We woke up to a moody Drake with big swells, more wind and fog. But it was clear we had crossed the Antarctic Convergence and were now truly within the Antarctic Ecosystem. The change was marked with colder temperatures, but also with many more cape petrels and other birds that take advantage of the more plentiful food in these frigid waters.
In preparation for the landings in Antarctica (and while it was conveniently foggy) all passengers attended to obligatory briefing about the protocols established by the International Association of Antarctic Tour Operators (IAATO). At once, the fog lifted: everyone knew what the guidelines would be once in Antarctica, and suddenly, there, in the clear, was Livingston Island. We could feel the buzz on the ship as we started to disembark at Half Moon Island. Elephant seals, fur seals and giant petrels greeted passengers on the beach, skuas flying overhead. The greatest attraction, however: chinstrap penguins. Scruffy looking, and waiting for their parents to feed them, we could observe the chicks and adults, for the first time, in the wild – an experience few will ever forget.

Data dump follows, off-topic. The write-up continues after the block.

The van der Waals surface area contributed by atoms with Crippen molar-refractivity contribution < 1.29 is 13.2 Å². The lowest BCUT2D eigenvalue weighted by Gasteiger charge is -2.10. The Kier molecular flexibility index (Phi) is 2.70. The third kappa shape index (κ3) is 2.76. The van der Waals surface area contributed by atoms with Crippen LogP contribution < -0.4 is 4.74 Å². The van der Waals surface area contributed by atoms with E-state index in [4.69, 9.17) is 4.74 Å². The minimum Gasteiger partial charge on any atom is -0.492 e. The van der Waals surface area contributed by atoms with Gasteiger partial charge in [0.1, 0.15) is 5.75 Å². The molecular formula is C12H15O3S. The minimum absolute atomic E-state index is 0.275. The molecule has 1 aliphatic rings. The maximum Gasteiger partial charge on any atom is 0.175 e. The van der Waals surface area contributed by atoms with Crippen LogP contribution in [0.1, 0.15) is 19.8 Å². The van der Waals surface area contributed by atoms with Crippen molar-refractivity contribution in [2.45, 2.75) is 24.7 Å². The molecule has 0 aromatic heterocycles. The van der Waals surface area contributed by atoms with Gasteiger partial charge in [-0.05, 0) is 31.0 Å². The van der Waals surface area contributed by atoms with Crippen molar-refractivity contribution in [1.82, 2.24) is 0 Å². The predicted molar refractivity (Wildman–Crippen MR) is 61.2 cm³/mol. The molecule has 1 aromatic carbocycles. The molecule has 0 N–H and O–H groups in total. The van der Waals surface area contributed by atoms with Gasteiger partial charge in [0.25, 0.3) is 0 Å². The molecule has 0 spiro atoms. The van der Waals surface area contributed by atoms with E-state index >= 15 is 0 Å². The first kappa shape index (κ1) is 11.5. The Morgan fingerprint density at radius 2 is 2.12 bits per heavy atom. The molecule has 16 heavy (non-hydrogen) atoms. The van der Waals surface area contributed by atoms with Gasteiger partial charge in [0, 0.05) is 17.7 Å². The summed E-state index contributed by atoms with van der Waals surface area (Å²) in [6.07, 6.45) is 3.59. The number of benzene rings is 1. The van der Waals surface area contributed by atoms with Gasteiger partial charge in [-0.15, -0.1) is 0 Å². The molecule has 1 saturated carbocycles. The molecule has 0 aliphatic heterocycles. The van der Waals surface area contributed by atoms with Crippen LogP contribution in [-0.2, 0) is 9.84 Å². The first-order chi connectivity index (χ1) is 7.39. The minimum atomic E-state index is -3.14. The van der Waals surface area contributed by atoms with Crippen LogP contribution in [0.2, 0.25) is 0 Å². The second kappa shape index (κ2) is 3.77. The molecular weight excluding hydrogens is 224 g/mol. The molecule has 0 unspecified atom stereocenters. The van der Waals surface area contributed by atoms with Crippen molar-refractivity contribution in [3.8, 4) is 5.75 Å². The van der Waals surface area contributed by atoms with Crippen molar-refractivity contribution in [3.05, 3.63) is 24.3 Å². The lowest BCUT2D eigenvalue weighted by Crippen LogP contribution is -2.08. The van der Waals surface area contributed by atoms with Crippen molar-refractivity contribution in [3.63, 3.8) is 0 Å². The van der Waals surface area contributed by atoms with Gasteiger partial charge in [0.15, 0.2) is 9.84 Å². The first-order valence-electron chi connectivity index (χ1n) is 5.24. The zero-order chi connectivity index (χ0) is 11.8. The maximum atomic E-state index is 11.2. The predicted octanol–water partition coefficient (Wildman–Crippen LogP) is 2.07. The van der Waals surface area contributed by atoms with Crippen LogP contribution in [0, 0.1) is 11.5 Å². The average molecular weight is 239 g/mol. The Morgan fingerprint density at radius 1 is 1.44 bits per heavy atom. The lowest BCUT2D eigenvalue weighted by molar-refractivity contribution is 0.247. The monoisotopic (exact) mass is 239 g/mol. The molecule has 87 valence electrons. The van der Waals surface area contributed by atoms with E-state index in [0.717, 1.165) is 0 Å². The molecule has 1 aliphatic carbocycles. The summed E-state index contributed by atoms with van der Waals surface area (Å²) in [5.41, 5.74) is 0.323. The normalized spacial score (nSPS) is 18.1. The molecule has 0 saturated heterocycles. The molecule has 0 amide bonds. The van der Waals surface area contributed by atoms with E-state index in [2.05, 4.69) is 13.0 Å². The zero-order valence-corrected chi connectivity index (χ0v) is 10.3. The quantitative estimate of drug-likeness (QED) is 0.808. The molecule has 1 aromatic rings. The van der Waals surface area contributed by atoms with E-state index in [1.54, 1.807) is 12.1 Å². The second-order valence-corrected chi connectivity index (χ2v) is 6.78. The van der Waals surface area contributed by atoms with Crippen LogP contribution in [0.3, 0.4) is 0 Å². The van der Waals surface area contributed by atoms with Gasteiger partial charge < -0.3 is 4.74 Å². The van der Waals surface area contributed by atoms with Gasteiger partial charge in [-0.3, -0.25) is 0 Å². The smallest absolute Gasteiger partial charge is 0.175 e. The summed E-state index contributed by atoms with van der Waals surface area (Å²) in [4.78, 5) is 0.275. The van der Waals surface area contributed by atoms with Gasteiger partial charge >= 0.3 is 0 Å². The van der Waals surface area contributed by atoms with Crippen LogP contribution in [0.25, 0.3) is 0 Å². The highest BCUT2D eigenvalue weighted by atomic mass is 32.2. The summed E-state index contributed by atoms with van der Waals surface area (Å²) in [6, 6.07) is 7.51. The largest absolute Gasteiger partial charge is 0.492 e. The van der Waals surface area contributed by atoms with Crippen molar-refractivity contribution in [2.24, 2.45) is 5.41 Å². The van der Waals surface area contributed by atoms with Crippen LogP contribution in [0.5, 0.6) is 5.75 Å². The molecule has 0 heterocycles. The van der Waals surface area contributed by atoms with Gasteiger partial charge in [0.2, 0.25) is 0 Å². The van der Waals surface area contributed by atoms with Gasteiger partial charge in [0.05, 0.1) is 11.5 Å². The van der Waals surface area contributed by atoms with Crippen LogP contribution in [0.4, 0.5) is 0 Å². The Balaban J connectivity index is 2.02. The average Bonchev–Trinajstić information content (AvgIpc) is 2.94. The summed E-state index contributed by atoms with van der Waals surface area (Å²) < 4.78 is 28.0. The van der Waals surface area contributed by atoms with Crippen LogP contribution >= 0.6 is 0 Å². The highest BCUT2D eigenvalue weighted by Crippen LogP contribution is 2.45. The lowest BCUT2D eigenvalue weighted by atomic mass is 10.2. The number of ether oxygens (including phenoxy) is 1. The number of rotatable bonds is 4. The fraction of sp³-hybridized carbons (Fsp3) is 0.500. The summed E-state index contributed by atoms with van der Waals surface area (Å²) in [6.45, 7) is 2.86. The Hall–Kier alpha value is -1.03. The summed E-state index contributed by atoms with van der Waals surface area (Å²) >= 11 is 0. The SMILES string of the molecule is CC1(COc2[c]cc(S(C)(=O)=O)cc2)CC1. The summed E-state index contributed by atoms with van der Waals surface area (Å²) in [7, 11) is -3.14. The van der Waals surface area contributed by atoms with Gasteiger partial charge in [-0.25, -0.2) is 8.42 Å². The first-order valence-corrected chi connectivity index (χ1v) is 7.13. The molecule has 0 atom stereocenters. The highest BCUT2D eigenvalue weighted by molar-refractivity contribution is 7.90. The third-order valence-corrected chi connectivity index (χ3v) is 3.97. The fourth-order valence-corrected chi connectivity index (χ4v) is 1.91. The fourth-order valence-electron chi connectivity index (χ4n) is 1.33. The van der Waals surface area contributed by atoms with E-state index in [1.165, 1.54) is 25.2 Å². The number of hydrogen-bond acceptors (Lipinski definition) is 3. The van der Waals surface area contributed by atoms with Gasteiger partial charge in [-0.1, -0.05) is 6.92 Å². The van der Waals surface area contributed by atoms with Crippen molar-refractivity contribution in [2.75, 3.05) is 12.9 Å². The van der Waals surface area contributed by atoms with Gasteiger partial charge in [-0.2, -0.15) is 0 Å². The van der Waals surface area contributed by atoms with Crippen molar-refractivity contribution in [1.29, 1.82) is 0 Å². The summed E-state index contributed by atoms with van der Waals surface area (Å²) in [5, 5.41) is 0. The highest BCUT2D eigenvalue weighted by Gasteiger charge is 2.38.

The day closed with the traditional, and ever so popular, crew and expedition team fashion show. After a long full day, we went to bed dreaming of penguins, glaciers, and perhaps of some of those good looking models, wondering what tomorrow might bring.